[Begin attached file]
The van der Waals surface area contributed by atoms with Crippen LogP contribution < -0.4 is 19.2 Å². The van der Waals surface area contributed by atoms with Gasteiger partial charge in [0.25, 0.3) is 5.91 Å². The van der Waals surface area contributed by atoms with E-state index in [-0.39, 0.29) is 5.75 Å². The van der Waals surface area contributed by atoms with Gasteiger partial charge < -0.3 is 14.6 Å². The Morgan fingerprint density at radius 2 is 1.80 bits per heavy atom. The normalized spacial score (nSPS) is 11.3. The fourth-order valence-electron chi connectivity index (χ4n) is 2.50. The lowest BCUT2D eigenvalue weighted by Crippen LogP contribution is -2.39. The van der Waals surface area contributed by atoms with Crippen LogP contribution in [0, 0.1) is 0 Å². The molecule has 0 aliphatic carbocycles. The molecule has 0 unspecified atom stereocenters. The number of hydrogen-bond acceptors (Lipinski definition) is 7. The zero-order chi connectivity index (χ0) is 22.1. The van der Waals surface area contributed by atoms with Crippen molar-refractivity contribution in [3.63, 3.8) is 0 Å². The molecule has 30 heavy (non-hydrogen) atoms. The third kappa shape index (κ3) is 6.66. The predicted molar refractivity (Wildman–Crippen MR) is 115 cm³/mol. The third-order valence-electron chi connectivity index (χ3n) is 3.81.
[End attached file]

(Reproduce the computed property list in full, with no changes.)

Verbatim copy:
The van der Waals surface area contributed by atoms with Crippen LogP contribution < -0.4 is 19.2 Å². The van der Waals surface area contributed by atoms with Gasteiger partial charge in [0.25, 0.3) is 5.91 Å². The van der Waals surface area contributed by atoms with E-state index in [-0.39, 0.29) is 5.75 Å². The van der Waals surface area contributed by atoms with Gasteiger partial charge < -0.3 is 14.6 Å². The Morgan fingerprint density at radius 2 is 1.80 bits per heavy atom. The normalized spacial score (nSPS) is 11.3. The fourth-order valence-electron chi connectivity index (χ4n) is 2.50. The lowest BCUT2D eigenvalue weighted by Crippen LogP contribution is -2.39. The van der Waals surface area contributed by atoms with Crippen LogP contribution in [0, 0.1) is 0 Å². The molecule has 0 aliphatic carbocycles. The molecule has 0 unspecified atom stereocenters. The number of hydrogen-bond acceptors (Lipinski definition) is 7. The zero-order chi connectivity index (χ0) is 22.1. The van der Waals surface area contributed by atoms with Crippen molar-refractivity contribution in [3.63, 3.8) is 0 Å². The molecule has 30 heavy (non-hydrogen) atoms. The third kappa shape index (κ3) is 6.66. The predicted molar refractivity (Wildman–Crippen MR) is 115 cm³/mol. The third-order valence-electron chi connectivity index (χ3n) is 3.81.